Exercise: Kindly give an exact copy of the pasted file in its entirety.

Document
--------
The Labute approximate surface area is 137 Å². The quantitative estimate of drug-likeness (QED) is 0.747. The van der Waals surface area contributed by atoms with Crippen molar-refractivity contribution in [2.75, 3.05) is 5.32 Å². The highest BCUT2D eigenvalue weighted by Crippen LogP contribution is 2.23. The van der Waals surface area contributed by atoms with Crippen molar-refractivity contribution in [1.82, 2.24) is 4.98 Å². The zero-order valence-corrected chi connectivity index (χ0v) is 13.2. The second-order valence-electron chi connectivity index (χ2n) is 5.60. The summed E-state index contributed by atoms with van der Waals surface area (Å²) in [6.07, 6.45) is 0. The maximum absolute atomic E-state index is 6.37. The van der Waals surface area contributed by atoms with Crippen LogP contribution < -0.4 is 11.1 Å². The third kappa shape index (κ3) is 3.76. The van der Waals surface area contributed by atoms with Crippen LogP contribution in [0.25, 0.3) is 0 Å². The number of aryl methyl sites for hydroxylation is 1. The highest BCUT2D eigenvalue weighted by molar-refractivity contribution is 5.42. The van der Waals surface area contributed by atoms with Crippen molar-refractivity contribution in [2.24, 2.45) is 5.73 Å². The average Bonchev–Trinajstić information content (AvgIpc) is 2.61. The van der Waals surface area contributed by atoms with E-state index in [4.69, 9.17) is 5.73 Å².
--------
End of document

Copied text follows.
The Labute approximate surface area is 137 Å². The quantitative estimate of drug-likeness (QED) is 0.747. The van der Waals surface area contributed by atoms with Crippen molar-refractivity contribution in [2.75, 3.05) is 5.32 Å². The highest BCUT2D eigenvalue weighted by Crippen LogP contribution is 2.23. The van der Waals surface area contributed by atoms with Crippen molar-refractivity contribution in [1.82, 2.24) is 4.98 Å². The zero-order valence-corrected chi connectivity index (χ0v) is 13.2. The second-order valence-electron chi connectivity index (χ2n) is 5.60. The summed E-state index contributed by atoms with van der Waals surface area (Å²) in [6.07, 6.45) is 0. The maximum absolute atomic E-state index is 6.37. The van der Waals surface area contributed by atoms with Crippen LogP contribution < -0.4 is 11.1 Å². The third kappa shape index (κ3) is 3.76. The van der Waals surface area contributed by atoms with Crippen LogP contribution in [0.25, 0.3) is 0 Å². The number of aryl methyl sites for hydroxylation is 1. The highest BCUT2D eigenvalue weighted by molar-refractivity contribution is 5.42. The van der Waals surface area contributed by atoms with Crippen molar-refractivity contribution in [2.24, 2.45) is 5.73 Å². The average Bonchev–Trinajstić information content (AvgIpc) is 2.61. The van der Waals surface area contributed by atoms with E-state index in [4.69, 9.17) is 5.73 Å².